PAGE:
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  1. If You Can't Change What You Believe, You Don't Believe It.Grace Helton - 2020 - Noûs 54 (3):501-526.
    I develop and defend the view that subjects are necessarily psychologically able to revise their beliefs in response to relevant counter-evidence. Specifically, subjects can revise their beliefs in response to relevant counter-evidence, given their current psychological mechanisms and skills. If a subject lacks this ability, then the mental state in question is not a belief, though it may be some other kind of cognitive attitude, such as a supposi-tion, an entertained thought, or a pretense. The result is a moderately revisionary (...)
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  • Beyond the Icon: Core Cognition and the Bounds of Perception.Sam Clarke - forthcoming - Mind and Language.
    This paper refines a controversial proposal: that core systems belong to a perceptual kind, marked out by the format of its representational outputs. Following Susan Carey, this proposal has been understood in terms of core representations having an iconic format, like certain paradigmatically perceptual outputs. I argue that they don’t, but suggest that the proposal may be better formulated in terms of a broader analogue format type. Formulated in this way, the proposal accommodates the existence of genuine icons in perception, (...)
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  • How Beliefs Are Like Colors.Devin Sanchez Curry - 2018 - Dissertation, University of Pennsylvania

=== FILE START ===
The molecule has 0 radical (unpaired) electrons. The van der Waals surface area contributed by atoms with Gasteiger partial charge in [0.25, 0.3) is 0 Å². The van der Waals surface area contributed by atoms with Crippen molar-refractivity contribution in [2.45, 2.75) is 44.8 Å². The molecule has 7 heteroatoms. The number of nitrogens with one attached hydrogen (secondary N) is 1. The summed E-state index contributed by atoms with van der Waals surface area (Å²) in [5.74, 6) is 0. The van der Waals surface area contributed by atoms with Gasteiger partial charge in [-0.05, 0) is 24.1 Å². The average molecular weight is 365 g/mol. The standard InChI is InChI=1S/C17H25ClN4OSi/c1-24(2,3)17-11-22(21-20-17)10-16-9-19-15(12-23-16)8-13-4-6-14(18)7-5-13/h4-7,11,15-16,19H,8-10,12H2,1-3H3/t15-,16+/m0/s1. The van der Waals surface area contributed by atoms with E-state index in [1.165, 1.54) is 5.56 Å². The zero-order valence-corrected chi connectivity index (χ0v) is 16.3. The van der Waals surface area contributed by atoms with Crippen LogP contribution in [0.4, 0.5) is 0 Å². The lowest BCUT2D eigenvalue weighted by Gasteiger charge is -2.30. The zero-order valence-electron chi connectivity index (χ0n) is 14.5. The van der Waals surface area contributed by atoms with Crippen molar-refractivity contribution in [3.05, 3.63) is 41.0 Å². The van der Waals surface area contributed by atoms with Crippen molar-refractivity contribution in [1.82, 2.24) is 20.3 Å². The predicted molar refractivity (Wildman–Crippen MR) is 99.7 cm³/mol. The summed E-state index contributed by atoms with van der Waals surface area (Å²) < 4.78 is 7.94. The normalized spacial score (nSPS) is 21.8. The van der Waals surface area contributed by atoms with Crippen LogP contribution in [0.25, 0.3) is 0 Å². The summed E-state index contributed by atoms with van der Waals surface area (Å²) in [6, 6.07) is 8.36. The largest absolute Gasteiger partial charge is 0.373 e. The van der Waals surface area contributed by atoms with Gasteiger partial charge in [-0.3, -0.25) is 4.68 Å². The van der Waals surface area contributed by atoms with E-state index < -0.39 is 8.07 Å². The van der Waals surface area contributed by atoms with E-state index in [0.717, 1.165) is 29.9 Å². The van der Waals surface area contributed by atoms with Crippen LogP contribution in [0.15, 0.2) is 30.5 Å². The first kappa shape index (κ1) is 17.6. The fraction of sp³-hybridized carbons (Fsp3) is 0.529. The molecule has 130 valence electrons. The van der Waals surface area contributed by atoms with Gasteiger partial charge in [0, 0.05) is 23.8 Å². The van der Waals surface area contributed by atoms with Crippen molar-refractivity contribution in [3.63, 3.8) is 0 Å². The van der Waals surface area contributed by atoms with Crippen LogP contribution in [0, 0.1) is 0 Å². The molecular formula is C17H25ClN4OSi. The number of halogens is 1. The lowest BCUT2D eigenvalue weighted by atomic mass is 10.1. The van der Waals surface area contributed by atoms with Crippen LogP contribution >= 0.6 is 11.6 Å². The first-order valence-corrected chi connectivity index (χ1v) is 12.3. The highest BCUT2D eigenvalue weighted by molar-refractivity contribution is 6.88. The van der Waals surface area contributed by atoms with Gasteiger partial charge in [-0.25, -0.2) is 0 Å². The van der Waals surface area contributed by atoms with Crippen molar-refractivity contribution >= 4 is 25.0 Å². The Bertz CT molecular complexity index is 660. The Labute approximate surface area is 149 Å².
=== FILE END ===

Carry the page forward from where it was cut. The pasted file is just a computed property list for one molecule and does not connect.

Teresa believes in God. Maggie’s wife believes that the Earth is flat, and also that Maggie should be home from work by now. Anouk—a cat—believes it is dinner time. This dissertation is about what believing is: it concerns what, exactly, ordinary people are attributing to Teresa, Maggie’s wife, and Anouk when affirming that they are believers. Part I distinguishes the attitudes of belief that people attribute to each other (and other animals) in ordinary life from the cognitive states of belief (...)
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  • Can We Perceive Mental States?Eleonore Neufeld - 2020 - Synthese 197 (5):2245-2269.
    In this paper, I defend Non-Inferentialism about mental states, the view that we can perceive some mental states in a direct, non-inferential way. First, I discuss how the question of mental state perception is to be understood in light of recent debates in the philosophy of perception, and reconstruct Non-Inferentialism in a way that makes the question at hand—whether we can perceive mental states or not—scientifically tractable. Next, I motivate Non-Inferentialism by showing that under the assumption of the widely-accepted Principle (...)
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  • Seeing Seeing.Ben Phillips - forthcoming - Philosophy and Phenomenological Research.
    I argue that we can visually perceive others as seeing agents. I start by characterizing perceptual processes as those that are causally controlled by proximal stimuli. I then distinguish between various forms of visual perspective-taking, before presenting evidence that most of them come in perceptual varieties. In doing so, I clarify and defend the view that some forms of visual perspective-taking are “automatic”—a view that has been marshalled in support of dual-process accounts of mindreading.
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